The Marriage of Heaven and Hell
The Marriage of Heaven and Hell is a book by the English poet and printmaker William Blake. It is a series of texts written in imitation of biblical prophecy but expressing Blake's own intensely personal Romantic and revolutionary beliefs. Like his other books, it was published as printed sheets from etched plates containing prose, poetry and illustrations. The plates were then coloured by Blake and his wife Catherine.
The work was composed between 1790 and 1793, in the period of radical ferment and political conflict immediately after the French Revolution. The title is an ironic reference to Emanuel Swedenborg's theological work Heaven and Hell, published in Latin 33 years earlier. Swedenborg is directly cited and criticized by Blake in several places in the Marriage. Though Blake was influenced by his grand and mystical cosmic conception, Swedenborg's conventional moral strictures and his Manichaean view of good and evil led Blake to express a deliberately depolarized and unified vision of the cosmos in which the material world and physical desire are equally part of the divine order; hence, a marriage of heaven and hell. The book is written in prose, except for the opening "Argument" and the "Song of Liberty". The book describes the poet's visit to Hell, a device adopted by Blake from Dante's Divine Comedy and Milton's Paradise Lost.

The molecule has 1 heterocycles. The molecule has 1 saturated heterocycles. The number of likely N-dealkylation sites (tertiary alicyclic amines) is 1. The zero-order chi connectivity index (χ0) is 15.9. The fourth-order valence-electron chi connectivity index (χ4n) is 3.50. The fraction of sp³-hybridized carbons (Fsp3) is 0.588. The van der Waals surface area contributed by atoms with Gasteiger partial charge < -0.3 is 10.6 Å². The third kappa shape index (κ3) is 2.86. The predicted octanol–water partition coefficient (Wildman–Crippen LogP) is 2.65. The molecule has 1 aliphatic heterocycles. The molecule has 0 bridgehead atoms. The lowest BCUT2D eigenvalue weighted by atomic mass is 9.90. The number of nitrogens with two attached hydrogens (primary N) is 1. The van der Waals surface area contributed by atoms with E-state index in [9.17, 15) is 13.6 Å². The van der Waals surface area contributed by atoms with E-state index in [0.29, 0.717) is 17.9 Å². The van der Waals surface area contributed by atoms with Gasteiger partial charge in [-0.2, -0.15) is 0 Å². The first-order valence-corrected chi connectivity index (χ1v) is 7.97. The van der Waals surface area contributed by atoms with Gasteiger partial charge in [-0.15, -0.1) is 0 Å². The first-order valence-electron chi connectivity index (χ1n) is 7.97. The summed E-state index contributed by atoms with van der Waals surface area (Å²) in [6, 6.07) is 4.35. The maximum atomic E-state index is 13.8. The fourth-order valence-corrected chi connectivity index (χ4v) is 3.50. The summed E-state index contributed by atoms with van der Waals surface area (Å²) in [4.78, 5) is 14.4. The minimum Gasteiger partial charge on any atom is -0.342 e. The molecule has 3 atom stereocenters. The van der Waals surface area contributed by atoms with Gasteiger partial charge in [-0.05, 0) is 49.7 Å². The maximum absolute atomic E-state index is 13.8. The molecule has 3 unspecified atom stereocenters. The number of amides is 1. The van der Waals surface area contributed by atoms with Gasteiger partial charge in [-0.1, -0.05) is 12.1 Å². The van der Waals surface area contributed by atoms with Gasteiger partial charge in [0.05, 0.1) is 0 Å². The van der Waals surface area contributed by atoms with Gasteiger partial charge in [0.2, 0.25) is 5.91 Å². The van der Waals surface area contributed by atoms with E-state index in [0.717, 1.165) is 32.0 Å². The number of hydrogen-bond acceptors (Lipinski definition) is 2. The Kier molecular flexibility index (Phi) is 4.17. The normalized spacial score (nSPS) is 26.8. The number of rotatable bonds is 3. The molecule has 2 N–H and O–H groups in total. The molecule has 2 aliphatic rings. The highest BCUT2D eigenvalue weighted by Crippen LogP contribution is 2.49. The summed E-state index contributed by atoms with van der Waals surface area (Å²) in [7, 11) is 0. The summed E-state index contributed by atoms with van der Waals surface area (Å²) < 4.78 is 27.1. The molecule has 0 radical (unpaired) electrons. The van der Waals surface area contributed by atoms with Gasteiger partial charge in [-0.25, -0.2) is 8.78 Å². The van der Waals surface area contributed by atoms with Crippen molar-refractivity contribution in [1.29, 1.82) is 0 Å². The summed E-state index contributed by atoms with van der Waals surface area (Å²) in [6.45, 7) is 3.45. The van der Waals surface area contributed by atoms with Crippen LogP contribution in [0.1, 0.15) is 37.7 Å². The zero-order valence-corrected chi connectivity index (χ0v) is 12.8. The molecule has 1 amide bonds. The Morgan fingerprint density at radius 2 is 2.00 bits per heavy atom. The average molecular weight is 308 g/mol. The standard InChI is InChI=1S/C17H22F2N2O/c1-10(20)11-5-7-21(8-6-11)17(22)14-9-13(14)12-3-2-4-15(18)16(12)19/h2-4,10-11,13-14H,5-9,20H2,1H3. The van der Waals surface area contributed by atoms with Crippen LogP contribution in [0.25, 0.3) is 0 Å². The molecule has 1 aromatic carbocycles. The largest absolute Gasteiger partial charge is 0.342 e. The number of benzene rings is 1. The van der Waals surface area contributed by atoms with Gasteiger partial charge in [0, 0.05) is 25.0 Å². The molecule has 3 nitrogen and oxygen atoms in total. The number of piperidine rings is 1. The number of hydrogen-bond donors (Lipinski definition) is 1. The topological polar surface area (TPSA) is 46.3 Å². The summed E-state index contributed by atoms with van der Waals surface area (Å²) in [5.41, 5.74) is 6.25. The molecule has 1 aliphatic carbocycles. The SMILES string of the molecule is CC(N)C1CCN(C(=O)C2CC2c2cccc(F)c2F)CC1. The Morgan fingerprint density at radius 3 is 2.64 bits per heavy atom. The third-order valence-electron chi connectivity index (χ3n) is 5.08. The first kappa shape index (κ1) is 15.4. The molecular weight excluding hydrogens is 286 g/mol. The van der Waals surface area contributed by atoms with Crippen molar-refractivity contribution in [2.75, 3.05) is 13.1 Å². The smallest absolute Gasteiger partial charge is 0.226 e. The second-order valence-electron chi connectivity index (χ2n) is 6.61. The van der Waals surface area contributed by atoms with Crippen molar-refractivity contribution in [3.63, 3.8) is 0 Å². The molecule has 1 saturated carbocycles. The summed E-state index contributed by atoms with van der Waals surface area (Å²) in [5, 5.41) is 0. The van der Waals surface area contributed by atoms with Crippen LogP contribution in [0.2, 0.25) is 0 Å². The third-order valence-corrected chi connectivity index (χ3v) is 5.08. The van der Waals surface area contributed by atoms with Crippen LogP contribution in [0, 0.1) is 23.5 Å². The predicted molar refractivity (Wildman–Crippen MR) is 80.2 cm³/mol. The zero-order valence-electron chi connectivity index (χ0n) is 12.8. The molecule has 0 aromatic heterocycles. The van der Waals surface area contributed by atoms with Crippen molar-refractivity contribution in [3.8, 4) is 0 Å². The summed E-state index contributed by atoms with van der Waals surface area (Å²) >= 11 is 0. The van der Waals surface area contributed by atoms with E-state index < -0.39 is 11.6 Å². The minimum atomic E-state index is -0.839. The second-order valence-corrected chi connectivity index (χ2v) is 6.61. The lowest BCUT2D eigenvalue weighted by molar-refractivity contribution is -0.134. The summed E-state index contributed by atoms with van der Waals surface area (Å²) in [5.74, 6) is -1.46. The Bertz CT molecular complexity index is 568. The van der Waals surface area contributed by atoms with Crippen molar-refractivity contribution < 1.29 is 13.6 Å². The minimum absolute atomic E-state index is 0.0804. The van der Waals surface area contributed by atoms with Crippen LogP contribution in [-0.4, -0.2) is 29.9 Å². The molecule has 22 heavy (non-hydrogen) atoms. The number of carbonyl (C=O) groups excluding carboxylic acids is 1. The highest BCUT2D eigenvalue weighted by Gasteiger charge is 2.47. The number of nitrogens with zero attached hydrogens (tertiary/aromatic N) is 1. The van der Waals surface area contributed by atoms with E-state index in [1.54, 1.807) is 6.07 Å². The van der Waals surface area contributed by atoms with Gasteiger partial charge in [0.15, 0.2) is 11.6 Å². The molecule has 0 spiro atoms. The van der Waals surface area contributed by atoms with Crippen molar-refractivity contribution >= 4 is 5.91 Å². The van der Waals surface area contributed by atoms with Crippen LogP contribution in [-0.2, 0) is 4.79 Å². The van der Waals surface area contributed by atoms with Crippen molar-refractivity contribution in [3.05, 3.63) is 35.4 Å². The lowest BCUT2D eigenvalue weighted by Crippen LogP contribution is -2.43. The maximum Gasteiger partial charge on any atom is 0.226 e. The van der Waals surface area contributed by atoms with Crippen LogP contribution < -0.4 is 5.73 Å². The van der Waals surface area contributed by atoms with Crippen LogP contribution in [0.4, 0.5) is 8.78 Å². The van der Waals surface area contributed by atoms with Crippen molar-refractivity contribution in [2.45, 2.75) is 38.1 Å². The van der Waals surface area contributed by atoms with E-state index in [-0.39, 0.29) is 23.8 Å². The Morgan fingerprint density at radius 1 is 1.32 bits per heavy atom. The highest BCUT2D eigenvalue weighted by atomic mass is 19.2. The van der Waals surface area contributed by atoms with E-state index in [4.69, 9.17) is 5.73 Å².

Proverbs of Hell